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      A Would-Be Nervous System Made from a Slime Mold

      Artificial Life

      MIT Press - Journals

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          Abstract

          The slime mold Physarum polycephalum is a huge single cell that has proved to be a fruitful material for designing novel computing architectures. The slime mold is capable of sensing tactile, chemical, and optical stimuli and converting them to characteristic patterns of its electrical potential oscillations. The electrical responses to stimuli may propagate along protoplasmic tubes for distances exceeding tens of centimeters, as impulses in neural pathways do. A slime mold makes decisions about its propagation direction based on information fusion from thousands of spatially extended protoplasmic loci, similarly to a neuron collecting information from its dendritic tree. The analogy is distant yet inspiring. We speculate on whether alternative-would-be-nervous systems can be developed and practically implemented from the slime mold. We uncover analogies between the slime mold and neurons, and demonstrate that the slime mold can play the roles of primitive mechanoreceptors, photoreceptors, and chemoreceptors; we also show how the Physarum neural pathways develop. The results constituted the first step towards experimental laboratory studies of nervous system implementation in slime molds.

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          Most cited references 54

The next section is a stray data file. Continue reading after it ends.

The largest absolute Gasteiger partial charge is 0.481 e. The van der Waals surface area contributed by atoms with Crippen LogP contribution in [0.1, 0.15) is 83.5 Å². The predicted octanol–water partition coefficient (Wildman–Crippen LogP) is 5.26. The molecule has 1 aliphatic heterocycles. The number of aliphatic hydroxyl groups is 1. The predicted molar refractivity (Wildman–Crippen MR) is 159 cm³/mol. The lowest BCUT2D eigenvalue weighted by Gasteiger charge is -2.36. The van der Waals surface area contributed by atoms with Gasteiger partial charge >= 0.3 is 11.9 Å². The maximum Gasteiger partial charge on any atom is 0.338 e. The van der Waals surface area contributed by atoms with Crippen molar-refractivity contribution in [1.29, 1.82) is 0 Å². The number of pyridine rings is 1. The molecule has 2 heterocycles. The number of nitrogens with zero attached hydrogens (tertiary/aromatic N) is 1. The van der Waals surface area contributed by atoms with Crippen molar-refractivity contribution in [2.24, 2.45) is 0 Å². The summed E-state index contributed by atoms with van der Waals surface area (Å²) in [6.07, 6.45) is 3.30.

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          Nanoscale memristor device as synapse in neuromorphic systems.

          A memristor is a two-terminal electronic device whose conductance can be precisely modulated by charge or flux through it. Here we experimentally demonstrate a nanoscale silicon-based memristor device and show that a hybrid system composed of complementary metal-oxide semiconductor neurons and memristor synapses can support important synaptic functions such as spike timing dependent plasticity. Using memristors as synapses in neuromorphic circuits can potentially offer both high connectivity and high density required for efficient computing.
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            Microfluidic memory and control devices.

            We demonstrate microscopic fluidic control and memory elements through the use of an aqueous viscoelastic polymer solution as a working fluid. By exploiting the fluid's non-Newtonian rheological properties, we were able to demonstrate both a flux stabilizer and a bistable flip-flop memory. These circuit elements are analogous to their solid-state electronic counterparts and could be used as components of control systems for integrated microfluidic devices. Such miniaturized fluidic circuits are insensitive to electromagnetic interference and may also find medical applications for implanted drug-delivery devices.
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              Path finding by tube morphogenesis in an amoeboid organism

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                Author and article information

                Journal
                Artificial Life
                Artificial Life
                MIT Press - Journals
                1064-5462
                1530-9185
                February 2015
                February 2015
                : 21
                : 1
                : 73-91
                Article
                10.1162/ARTL_a_00153
                25514435
                © 2015

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